A Tree Grew Through My Window

Produced in collaboration with writer/curator Alisa Blakeney, A Tree Grew Through My Window looks at models of co-existence beyond the human built environment by look at more-than- human forms of architecture. By investigating non-human structures, social organisations, and perceptions, the work seeks to ask the question: what relations of care can be cultivated to address environmental devastation?

Centred within the rich a varied context present on the island of Taiwan, the work features excerpts from a number of texts found while researching Taiwanese culture, history and indigenous cosmology. This textual source material was then combined with found images and video to produce a single- channel video and a risograph zine. Switching between English and Mandarin, the form allows these ideas to be presented in multiple temporalities and through a space of cultural exchange.

The work was exhibited at Taipei Artist Village in September 2019.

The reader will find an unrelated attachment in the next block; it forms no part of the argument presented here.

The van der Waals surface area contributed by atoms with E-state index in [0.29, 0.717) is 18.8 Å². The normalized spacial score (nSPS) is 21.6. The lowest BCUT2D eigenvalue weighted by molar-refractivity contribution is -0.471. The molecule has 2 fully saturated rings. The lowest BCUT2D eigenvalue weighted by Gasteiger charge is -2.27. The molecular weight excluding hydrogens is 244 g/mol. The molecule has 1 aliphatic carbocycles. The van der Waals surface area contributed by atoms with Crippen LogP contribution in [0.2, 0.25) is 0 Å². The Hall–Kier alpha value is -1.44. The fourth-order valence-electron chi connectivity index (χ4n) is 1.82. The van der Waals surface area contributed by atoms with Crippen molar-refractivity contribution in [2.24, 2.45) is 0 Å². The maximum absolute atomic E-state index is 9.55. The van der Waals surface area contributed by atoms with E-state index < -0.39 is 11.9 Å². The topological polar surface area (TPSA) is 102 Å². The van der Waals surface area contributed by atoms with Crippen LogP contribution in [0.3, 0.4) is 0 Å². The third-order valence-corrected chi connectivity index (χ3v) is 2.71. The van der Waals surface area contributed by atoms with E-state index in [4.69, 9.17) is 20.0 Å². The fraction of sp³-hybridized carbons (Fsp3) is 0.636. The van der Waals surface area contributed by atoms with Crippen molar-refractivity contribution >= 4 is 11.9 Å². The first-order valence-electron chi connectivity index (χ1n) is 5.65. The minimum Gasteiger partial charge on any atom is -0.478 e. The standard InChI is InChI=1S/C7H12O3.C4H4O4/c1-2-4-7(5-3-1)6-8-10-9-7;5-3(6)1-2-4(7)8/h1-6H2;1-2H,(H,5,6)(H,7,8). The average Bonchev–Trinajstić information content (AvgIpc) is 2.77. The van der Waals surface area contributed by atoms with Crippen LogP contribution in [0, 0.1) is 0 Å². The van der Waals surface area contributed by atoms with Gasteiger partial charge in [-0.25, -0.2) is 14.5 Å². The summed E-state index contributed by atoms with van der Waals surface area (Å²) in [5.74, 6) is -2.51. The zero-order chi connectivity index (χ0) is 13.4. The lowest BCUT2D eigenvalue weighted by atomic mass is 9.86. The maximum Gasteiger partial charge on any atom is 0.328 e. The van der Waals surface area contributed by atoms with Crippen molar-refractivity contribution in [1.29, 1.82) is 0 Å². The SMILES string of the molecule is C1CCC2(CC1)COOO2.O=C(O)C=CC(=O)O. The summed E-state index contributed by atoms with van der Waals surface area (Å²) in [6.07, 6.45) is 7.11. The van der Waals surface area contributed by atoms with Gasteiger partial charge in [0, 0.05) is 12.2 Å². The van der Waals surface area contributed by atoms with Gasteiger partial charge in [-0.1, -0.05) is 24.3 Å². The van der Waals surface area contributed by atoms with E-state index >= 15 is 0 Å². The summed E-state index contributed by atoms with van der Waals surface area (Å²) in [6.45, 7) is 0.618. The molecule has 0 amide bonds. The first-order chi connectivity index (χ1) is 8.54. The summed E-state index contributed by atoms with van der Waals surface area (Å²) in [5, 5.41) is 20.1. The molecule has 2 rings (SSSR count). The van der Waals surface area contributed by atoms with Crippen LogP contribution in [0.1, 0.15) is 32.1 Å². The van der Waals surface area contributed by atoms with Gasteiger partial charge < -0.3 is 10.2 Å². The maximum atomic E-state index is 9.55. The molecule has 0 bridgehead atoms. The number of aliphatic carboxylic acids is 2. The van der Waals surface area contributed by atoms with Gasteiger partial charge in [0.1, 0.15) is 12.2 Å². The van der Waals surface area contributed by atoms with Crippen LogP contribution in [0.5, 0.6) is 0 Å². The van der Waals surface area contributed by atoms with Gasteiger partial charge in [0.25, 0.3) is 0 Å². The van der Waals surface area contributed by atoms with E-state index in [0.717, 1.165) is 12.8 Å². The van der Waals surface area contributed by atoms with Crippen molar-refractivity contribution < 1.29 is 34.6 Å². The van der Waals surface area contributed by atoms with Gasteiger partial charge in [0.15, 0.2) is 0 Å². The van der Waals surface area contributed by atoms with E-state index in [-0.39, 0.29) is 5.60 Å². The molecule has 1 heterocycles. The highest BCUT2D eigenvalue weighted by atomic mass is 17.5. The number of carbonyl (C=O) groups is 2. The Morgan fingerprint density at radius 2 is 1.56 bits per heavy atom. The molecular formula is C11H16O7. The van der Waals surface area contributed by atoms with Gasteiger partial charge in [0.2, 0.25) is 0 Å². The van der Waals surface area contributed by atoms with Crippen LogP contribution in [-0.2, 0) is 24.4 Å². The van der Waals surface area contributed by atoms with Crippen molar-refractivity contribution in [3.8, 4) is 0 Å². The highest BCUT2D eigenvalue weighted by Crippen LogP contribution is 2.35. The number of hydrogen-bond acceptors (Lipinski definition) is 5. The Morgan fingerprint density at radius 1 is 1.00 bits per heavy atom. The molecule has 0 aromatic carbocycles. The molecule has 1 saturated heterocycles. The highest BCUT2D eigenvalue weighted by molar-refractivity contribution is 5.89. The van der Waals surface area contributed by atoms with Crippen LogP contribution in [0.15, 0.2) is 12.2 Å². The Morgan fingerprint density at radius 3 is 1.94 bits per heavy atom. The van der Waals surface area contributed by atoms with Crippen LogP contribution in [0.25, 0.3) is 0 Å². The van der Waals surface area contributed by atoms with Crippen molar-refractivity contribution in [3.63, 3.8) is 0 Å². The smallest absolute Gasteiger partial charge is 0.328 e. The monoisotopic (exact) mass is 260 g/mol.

Audio narrated by 莊聿萱 with assistance from 鍾盈盈.

Translation by 韞藝術工作室 Yun Art Studio.

Object Permanence

Produced as part of the inaugural Computational Art Residency, in collaboration with the Victoria & Albert Museum and Goldsmiths College, Object Permanence is an investigation into the legacies of colonial atrocity that exist in institutional archives.

By cross-referencing historical dates, names and places against key fields in the V&A's digital database, the work draws out objects from the museum's collection acquired during three specific acts of British colonial aggression: the First Indian War for Independence in 1857, the sacking of the Summer Palace in China during 1860, and the Maqdala expedition into Ethiopia in 1868.